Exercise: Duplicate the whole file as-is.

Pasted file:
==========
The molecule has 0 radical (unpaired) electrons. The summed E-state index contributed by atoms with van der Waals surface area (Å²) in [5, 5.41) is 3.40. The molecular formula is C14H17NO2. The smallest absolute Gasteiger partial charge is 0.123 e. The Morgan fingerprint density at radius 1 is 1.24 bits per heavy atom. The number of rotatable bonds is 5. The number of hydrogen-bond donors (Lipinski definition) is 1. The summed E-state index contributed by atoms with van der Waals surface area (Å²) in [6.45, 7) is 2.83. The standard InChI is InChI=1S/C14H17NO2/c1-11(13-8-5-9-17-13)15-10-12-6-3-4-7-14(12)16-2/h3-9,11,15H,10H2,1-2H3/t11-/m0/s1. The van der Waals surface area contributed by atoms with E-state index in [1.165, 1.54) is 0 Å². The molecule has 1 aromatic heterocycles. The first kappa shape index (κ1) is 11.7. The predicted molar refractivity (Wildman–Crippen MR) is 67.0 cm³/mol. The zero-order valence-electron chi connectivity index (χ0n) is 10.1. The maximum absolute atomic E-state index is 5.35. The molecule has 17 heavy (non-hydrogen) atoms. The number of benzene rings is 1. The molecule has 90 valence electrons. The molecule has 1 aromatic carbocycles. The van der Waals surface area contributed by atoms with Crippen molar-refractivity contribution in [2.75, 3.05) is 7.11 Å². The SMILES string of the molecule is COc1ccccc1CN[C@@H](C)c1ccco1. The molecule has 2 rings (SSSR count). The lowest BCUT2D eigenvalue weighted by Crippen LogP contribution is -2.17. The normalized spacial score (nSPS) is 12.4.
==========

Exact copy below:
The molecule has 0 radical (unpaired) electrons. The summed E-state index contributed by atoms with van der Waals surface area (Å²) in [5, 5.41) is 3.40. The molecular formula is C14H17NO2. The smallest absolute Gasteiger partial charge is 0.123 e. The Morgan fingerprint density at radius 1 is 1.24 bits per heavy atom. The number of rotatable bonds is 5. The number of hydrogen-bond donors (Lipinski definition) is 1. The summed E-state index contributed by atoms with van der Waals surface area (Å²) in [6.45, 7) is 2.83. The standard InChI is InChI=1S/C14H17NO2/c1-11(13-8-5-9-17-13)15-10-12-6-3-4-7-14(12)16-2/h3-9,11,15H,10H2,1-2H3/t11-/m0/s1. The van der Waals surface area contributed by atoms with E-state index in [1.165, 1.54) is 0 Å². The molecule has 1 aromatic heterocycles. The first kappa shape index (κ1) is 11.7. The predicted molar refractivity (Wildman–Crippen MR) is 67.0 cm³/mol. The zero-order valence-electron chi connectivity index (χ0n) is 10.1. The maximum absolute atomic E-state index is 5.35. The molecule has 17 heavy (non-hydrogen) atoms. The number of benzene rings is 1. The molecule has 90 valence electrons. The molecule has 1 aromatic carbocycles. The van der Waals surface area contributed by atoms with Crippen molar-refractivity contribution in [2.75, 3.05) is 7.11 Å². The SMILES string of the molecule is COc1ccccc1CN[C@@H](C)c1ccco1. The molecule has 2 rings (SSSR count). The lowest BCUT2D eigenvalue weighted by Crippen LogP contribution is -2.17. The normalized spacial score (nSPS) is 12.4.